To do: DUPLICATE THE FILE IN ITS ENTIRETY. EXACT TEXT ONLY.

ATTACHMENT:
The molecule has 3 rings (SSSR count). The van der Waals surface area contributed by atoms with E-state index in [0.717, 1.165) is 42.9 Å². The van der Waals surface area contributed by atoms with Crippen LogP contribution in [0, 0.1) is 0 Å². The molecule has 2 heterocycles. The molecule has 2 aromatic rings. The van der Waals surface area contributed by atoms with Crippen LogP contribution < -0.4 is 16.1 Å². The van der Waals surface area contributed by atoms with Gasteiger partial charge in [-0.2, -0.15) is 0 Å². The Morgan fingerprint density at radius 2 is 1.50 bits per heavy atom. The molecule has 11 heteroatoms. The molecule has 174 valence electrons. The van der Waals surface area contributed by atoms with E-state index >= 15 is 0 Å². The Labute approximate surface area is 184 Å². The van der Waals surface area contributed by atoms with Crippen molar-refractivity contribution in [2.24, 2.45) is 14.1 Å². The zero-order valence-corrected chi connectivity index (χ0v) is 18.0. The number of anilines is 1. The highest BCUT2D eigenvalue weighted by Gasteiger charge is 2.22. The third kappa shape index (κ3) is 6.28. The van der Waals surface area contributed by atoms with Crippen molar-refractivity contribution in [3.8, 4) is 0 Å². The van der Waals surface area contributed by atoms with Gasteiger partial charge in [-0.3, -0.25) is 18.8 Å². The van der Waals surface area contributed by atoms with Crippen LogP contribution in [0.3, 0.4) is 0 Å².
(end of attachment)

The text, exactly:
The molecule has 3 rings (SSSR count). The van der Waals surface area contributed by atoms with E-state index in [0.717, 1.165) is 42.9 Å². The van der Waals surface area contributed by atoms with Crippen LogP contribution in [0, 0.1) is 0 Å². The molecule has 2 heterocycles. The molecule has 2 aromatic rings. The van der Waals surface area contributed by atoms with Crippen LogP contribution < -0.4 is 16.1 Å². The van der Waals surface area contributed by atoms with Gasteiger partial charge in [-0.2, -0.15) is 0 Å². The Morgan fingerprint density at radius 2 is 1.50 bits per heavy atom. The molecule has 11 heteroatoms. The molecule has 174 valence electrons. The van der Waals surface area contributed by atoms with E-state index >= 15 is 0 Å². The Labute approximate surface area is 184 Å². The van der Waals surface area contributed by atoms with Crippen molar-refractivity contribution in [2.24, 2.45) is 14.1 Å². The zero-order valence-corrected chi connectivity index (χ0v) is 18.0. The number of anilines is 1. The highest BCUT2D eigenvalue weighted by Gasteiger charge is 2.22. The third kappa shape index (κ3) is 6.28. The van der Waals surface area contributed by atoms with Crippen molar-refractivity contribution in [3.8, 4) is 0 Å². The van der Waals surface area contributed by atoms with Gasteiger partial charge in [-0.3, -0.25) is 18.8 Å². The van der Waals surface area contributed by atoms with Crippen LogP contribution in [0.3, 0.4) is 0 Å².